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Trada's Paid Search Crowdsourcing Model Gets Boost from Google

Google's venture capital arm has invested in Trada, a start-up that uses crowdsourcing to craft an online marketing campaign - in this case paid search. The company's business model connects small and medium sized companies to hundreds of paid search experts - specifically, people who have Adwords or a similar certification - to build their campaigns. Trada, which places search ads on Bing, Yahoo and Google, plans to use the new money in part to expand to other kinds of advertising, like display, video and mobile ads on sites like Facebook and YouTube or on blogs, according to the New York Times.

Google Ventures invested $5.75 million in Trada along with Foundry Group, a venture capital firm that previously invested about $2.2 million in the company.

How It Works

The firm entered into private beta last January and has since built a stable of 280 experts and landed 70 advertisers. It currently supports Google AdWords and Yahoo Search Marketing. The smallest budget an advertiser can request for Trada is $500 a month. The largest will range in the tens of thousands a month.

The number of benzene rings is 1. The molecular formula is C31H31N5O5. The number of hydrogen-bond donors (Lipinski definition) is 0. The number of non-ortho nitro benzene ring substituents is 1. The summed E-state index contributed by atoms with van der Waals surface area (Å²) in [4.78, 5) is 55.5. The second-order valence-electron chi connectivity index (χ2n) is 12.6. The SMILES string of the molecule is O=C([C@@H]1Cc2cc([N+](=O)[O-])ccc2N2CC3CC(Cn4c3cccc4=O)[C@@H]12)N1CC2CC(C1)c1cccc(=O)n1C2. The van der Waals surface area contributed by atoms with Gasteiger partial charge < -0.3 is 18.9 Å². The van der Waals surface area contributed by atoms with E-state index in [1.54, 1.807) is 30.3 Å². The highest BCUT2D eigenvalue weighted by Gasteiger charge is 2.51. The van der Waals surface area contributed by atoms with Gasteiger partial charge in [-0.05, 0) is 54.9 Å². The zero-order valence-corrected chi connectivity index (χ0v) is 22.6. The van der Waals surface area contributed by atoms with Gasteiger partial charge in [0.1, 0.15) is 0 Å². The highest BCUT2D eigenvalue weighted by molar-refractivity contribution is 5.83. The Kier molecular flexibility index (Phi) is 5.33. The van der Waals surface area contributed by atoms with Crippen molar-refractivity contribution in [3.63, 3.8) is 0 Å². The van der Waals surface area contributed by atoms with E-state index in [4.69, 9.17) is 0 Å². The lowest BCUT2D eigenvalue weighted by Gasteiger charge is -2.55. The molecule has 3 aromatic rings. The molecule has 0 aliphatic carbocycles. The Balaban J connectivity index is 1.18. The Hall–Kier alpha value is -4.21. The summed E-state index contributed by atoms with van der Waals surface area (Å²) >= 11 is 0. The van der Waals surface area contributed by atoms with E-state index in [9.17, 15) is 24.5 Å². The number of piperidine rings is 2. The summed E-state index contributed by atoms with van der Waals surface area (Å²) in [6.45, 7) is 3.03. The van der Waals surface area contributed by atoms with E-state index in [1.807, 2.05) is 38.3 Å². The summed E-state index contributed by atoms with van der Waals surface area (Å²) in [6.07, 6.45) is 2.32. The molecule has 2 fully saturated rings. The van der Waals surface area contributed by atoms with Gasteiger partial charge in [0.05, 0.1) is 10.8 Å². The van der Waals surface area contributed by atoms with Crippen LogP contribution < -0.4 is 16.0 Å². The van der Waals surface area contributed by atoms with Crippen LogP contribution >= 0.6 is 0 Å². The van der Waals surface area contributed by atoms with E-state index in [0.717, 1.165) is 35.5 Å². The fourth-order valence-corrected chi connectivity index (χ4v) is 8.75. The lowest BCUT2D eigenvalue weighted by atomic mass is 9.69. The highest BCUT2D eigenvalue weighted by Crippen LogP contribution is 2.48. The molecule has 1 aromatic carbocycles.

Trada is hardly alone in turning to crowdsourcing - it is expected to be one of the top trends for marketers this year, according to the digital experts at Last Exit.

Dark Side

The downside of the concept, however, is that companies can find themselves with a deluge of offers that may become more work than first realized, according to Jez Frampton, CEO of Interbrand (via Forbes).  "It is the ability to select and profitably execute an idea that delivers greatest value to the organization. This supports the old adage that success is 5% inspiration, and 95% perspiration."

Frampton tells of a creative director who tried crowdsourcing for a specific campaign and within 48 hours had received hundreds of ideas. The irony, Frampton said, was that the director and his team spent more time sorting through the input than they would have spent simply developing a good idea themselves.

These are still early days, though, and as this model takes off supporters say such problems will be resolved.


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